I asked Formby why he chose the Skystream, and he told me that it was as much to do with its availability as anything else. He says it's the next generation in wind generators; it's completely self-contained, since the alternator, the inverter and controller are all located within the nacelle itself. There are only two moving parts: the propeller shaft and the rotator ring (which provides yaw so the turbine can point into the wind). A single cable comes out of the unit, providing 220Vac that is meant to attach to the power grid. (Rated output of the Skystream 3.7 is 2kW, measured at 20 MPH. Recently a USDA test unit near Amarillo produced 3.2kW of output in a sustained 35 MPH wind.) SWWP also specifies that very little maintenance is required: Cleaning the blades of bugs, and lubricating the system every 10 years is all Formby expects to have to do.

A crane picks the assembled tower and sets it in place.

A crane picks the assembled tower and sets it in place.

You can get to the nacelle either by laying the tower over, or by way of a bucket truck (KPAN's unit is on top of a 45' mast). Shortly after the unit was brought online, Hereford experienced a strong thunderstorm, with winds of 70 MPH and large hail. The Skystream 3.7 went through the storm with no trouble at all, save a few paint chips on the blades.

I also asked Formby about the performance of the system to date. He told me that it was a little disappointing, since the same unit located at a more rural site nearby had produced about 25 percent more power. He attributes that difference though strictly to the site; KPAN has its Skystream located inside city limits, and it is in the proximity of trees and buildings. Formby expects much better performance of the system during winter, when the trees are without leaves and (of course) the wind blows more consistently. With those performance issues in mind, he expects the payback period for the entire project (which cost a little over $10,000) to be longer than the typical 10-year estimate (unless electricity prices rise unexpectedly in future). It's also important to consider, when figuring the real cost of the system, to learn what tax incentives are available from federal, state or other local authorities. For example, on its website Bergey mentions that California, New Jersey, New York and Illinois all provide incentives for the installation of wind power. Your local utility provider may offer rebates as well.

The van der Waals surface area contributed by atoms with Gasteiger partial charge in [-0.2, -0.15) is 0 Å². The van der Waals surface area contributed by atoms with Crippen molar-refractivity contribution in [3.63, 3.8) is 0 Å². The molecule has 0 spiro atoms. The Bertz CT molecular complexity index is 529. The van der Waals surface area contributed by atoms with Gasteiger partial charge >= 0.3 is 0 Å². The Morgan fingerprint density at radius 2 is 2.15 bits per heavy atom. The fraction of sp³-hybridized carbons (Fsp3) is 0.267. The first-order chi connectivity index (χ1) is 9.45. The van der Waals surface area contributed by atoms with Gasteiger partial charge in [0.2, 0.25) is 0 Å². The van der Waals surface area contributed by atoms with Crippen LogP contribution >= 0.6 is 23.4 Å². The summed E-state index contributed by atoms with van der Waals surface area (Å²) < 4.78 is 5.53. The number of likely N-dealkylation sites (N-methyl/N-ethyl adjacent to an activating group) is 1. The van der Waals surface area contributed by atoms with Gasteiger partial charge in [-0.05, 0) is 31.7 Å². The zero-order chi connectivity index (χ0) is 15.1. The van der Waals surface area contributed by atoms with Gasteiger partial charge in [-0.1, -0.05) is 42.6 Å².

The installation complete, the construction crew prepares for a group photo.

The installation complete, the construction crew prepares for a group photo.

Formby tells me the whole project looked better and easier on paper, and that if you were strictly concerned with the dollars and cents aspect, that you'd be better off with your money in a CD for 10 years. At the same time, we know that dollars aren't the only consideration and he feels the time will come when payback won't enter into the equation as much, and that a wind generator (especially in the Texas Panhandle — an area T. Boone Pickens calls the wind corridor of the U.S.) will be viewed as just another part of the facility.

While large-scale wind generation (or the lack thereof) is often brought to our attention in the mass-media, the reality is that small-scale wind generation has been around and available for years. What's old is new again. Our nation's current concerns about our long-term energy needs have prompted manufacturers to produce new models, to the benefit of potential new users such as broadcasters. The time may be right for your station to generate some of its own power. No one can say for sure the direction energy prices will go; but there certainly is a great possibility that they could make you look like a clairvoyant genius, five to 10 years down the road.


Irwin is transmission systems supervisor for Clear Channel NYC and chief engineer of WKTU, New York. Contact him at doug@dougirwin.net.


Resource Guide

Bergey Wind
www.bergey.com

Proven Engineering
www.provenenergy.co.uk

African Wind Power
www.africanwindpower.com

Southwest Wind Power
www.windenergy.com


More photos of the KPAN turbine installation are posted online at RadioMagOnline.com